In 1849, the cholera epidemic struck Ohio and killed thousands of people. Eight thousand died in Cincinnati alone. Some tried to flee the illness and they brought the cholera germ with them. In Sandusky doctors from Cincinnati, Cleveland, and numerous other communities came to care for the townspeople. In two months four hundred people died. Most of the deceased were buried in a mass grave. The disease visited again in 1850, 1852 and 1854. Today, the site of this mass grave is designated as the Cholera Cemetery. There is a monument to the courageous doctors which says, “This marker is to recognize many doctors who came emphatically in our time of need.”

          Mass Graves – Part 1

Mass graves have been used when a great many deaths occur at one time. Too many corpses all at once overwhelm the regular undertakers and grave diggers. The bodies must be buried quickly for sanitation reasons to control disease and infection. Mass burials have been used in epidemics, wars, crimes, famines, natural disasters, genocides and the Holocaust. One example pictured here is during the 1918 influenza pandemic when tragically 4,500 souls died in one week after attending a crowded parade in Philadelphia.

          Mass Graves – Part 2

The mass grave at Duffy’s Cut. In 1832 a crew of 57 Irish immigrants were laying rail for Philip Duffy on a stretch of early railroad west of Philadelphia. The cholera disease that struck was part of the second wave of the pandemic. It is not known how many of the Irish Catholic workers died of the disease but forensic evidence reveals that the others were killed probably due to nativism and the fear of contagion. The story lay buried until old records were discovered in the 1990s and research ensued. A marker was placed in 2004.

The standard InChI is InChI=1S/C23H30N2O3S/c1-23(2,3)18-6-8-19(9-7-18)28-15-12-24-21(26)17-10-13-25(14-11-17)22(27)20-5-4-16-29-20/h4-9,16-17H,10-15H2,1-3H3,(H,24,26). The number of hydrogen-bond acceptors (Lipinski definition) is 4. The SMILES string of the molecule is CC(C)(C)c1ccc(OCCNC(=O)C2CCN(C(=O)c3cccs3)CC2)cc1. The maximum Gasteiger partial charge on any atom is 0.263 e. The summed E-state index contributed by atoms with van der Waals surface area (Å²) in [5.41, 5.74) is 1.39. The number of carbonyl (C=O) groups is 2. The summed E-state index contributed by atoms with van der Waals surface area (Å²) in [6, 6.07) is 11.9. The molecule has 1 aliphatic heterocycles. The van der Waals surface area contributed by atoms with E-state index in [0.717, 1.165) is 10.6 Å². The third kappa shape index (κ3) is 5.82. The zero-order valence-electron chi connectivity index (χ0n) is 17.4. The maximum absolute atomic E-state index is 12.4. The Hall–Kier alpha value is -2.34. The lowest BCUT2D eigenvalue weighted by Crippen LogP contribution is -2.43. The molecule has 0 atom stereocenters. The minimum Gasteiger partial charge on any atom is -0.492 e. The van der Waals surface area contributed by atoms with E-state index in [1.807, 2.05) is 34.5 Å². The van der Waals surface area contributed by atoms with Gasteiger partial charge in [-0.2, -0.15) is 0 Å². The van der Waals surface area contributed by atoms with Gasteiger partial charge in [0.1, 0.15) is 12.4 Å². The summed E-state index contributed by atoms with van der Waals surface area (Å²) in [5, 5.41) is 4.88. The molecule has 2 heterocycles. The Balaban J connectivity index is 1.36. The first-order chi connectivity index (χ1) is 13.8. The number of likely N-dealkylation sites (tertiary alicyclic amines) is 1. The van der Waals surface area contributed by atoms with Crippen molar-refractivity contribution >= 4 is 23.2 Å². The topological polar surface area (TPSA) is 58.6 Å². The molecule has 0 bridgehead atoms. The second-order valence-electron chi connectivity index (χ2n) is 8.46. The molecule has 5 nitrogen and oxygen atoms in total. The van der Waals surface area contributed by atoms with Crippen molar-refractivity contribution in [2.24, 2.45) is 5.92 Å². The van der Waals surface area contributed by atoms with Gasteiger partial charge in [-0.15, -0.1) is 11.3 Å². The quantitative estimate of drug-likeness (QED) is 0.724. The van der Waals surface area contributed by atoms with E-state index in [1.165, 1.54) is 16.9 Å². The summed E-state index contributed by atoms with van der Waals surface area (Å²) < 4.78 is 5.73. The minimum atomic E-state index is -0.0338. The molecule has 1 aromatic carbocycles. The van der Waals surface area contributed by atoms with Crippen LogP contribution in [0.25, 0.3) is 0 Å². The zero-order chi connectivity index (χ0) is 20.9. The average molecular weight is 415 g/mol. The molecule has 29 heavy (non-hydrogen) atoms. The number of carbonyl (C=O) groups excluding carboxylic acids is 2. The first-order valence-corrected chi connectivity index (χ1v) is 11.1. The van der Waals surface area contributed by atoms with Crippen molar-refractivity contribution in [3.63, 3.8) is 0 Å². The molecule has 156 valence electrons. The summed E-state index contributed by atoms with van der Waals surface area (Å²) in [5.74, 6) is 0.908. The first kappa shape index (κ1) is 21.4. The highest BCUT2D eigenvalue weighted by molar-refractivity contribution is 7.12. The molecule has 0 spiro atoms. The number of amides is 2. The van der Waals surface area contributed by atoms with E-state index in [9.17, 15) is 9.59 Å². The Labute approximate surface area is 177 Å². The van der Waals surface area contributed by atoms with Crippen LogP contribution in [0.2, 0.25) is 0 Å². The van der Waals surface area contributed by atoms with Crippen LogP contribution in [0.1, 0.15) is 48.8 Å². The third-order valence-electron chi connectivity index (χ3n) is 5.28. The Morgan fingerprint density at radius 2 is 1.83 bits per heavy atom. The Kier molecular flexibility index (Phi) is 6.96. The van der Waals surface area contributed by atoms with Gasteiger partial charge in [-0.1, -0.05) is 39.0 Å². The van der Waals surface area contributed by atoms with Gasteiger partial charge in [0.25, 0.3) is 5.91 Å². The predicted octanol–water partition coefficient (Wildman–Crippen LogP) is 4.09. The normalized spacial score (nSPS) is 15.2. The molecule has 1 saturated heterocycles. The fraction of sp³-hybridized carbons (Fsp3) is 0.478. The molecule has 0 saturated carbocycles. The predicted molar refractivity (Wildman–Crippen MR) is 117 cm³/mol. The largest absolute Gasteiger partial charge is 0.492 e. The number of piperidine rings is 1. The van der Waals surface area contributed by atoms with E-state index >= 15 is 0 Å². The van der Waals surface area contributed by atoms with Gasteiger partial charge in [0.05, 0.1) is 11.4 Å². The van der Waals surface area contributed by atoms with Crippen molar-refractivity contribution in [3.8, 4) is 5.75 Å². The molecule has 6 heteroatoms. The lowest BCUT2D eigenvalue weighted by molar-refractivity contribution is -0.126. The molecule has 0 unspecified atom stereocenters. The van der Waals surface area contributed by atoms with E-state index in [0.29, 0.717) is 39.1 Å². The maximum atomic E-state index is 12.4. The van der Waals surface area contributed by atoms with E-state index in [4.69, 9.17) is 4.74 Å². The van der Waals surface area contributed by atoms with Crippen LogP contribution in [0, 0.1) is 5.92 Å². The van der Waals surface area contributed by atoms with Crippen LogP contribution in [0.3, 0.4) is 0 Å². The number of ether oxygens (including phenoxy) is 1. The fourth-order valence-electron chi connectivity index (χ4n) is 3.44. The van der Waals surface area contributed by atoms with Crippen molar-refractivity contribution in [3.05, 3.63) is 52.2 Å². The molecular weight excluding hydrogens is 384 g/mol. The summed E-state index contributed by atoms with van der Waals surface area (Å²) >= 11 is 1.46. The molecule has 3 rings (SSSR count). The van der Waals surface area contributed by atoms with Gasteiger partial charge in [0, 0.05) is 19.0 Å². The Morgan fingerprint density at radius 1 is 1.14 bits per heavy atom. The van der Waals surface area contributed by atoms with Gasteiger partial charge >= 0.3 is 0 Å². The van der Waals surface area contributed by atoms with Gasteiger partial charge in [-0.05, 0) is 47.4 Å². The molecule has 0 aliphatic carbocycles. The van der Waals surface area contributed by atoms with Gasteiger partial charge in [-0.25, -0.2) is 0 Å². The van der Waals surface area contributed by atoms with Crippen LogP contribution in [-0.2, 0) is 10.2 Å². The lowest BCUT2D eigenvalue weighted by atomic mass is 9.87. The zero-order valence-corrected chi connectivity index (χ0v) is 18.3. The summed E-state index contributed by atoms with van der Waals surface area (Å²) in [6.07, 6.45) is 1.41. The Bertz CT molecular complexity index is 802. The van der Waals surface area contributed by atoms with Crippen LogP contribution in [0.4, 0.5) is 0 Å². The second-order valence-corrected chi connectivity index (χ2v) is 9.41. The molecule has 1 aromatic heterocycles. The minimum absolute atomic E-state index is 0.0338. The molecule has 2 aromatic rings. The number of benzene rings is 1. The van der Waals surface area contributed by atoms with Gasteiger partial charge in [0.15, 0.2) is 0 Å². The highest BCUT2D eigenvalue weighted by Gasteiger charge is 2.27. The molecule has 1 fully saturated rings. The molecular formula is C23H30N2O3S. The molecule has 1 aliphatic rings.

Polio – Part 2

For some seventy years the Poliovirus terrified the American public. The affliction came on suddenly, the muscles failed and in two or three days the victim would be in an iron lung machine because they didn’t have the strength to breathe on their own. The disease affected mostly children and those that survived suffered some degree of paralysis causing them to need crutches or a wheelchair. The 1916 polio epidemic in New York City killed 27,000. Polio killed thousands each year until the development of the Salk vaccine in 1954.

          Leprosy

          Inhumane Experimentation